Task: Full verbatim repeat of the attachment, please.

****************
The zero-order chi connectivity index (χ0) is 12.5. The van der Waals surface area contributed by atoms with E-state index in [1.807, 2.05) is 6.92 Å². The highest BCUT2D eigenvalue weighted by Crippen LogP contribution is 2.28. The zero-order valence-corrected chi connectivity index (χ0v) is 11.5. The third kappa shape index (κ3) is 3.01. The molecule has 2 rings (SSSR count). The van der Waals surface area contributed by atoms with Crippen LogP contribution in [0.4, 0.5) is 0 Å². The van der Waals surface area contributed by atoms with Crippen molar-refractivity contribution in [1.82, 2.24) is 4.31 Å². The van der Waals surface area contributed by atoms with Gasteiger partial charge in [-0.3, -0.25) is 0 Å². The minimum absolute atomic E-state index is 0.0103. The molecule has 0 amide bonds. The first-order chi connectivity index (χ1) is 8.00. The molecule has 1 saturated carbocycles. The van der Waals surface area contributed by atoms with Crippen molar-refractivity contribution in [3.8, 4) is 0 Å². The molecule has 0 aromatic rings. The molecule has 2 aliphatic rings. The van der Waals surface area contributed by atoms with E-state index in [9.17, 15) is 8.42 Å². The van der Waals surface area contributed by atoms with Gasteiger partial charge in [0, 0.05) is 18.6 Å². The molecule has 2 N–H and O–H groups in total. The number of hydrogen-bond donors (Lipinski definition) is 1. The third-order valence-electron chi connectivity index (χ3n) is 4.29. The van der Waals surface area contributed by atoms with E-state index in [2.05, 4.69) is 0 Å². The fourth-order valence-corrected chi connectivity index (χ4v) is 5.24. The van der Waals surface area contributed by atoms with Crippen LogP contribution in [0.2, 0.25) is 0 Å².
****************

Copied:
The zero-order chi connectivity index (χ0) is 12.5. The van der Waals surface area contributed by atoms with E-state index in [1.807, 2.05) is 6.92 Å². The highest BCUT2D eigenvalue weighted by Crippen LogP contribution is 2.28. The zero-order valence-corrected chi connectivity index (χ0v) is 11.5. The third kappa shape index (κ3) is 3.01. The molecule has 2 rings (SSSR count). The van der Waals surface area contributed by atoms with Crippen LogP contribution in [0.4, 0.5) is 0 Å². The van der Waals surface area contributed by atoms with Crippen molar-refractivity contribution in [1.82, 2.24) is 4.31 Å². The van der Waals surface area contributed by atoms with Gasteiger partial charge in [-0.3, -0.25) is 0 Å². The minimum absolute atomic E-state index is 0.0103. The molecule has 0 amide bonds. The first-order chi connectivity index (χ1) is 8.00. The molecule has 1 saturated carbocycles. The van der Waals surface area contributed by atoms with Crippen molar-refractivity contribution in [3.8, 4) is 0 Å². The molecule has 0 aromatic rings. The molecule has 2 aliphatic rings. The van der Waals surface area contributed by atoms with E-state index in [9.17, 15) is 8.42 Å². The van der Waals surface area contributed by atoms with Gasteiger partial charge in [0, 0.05) is 18.6 Å². The molecule has 2 N–H and O–H groups in total. The number of hydrogen-bond donors (Lipinski definition) is 1. The third-order valence-electron chi connectivity index (χ3n) is 4.29. The van der Waals surface area contributed by atoms with E-state index in [2.05, 4.69) is 0 Å². The fourth-order valence-corrected chi connectivity index (χ4v) is 5.24. The van der Waals surface area contributed by atoms with Crippen LogP contribution in [0.2, 0.25) is 0 Å².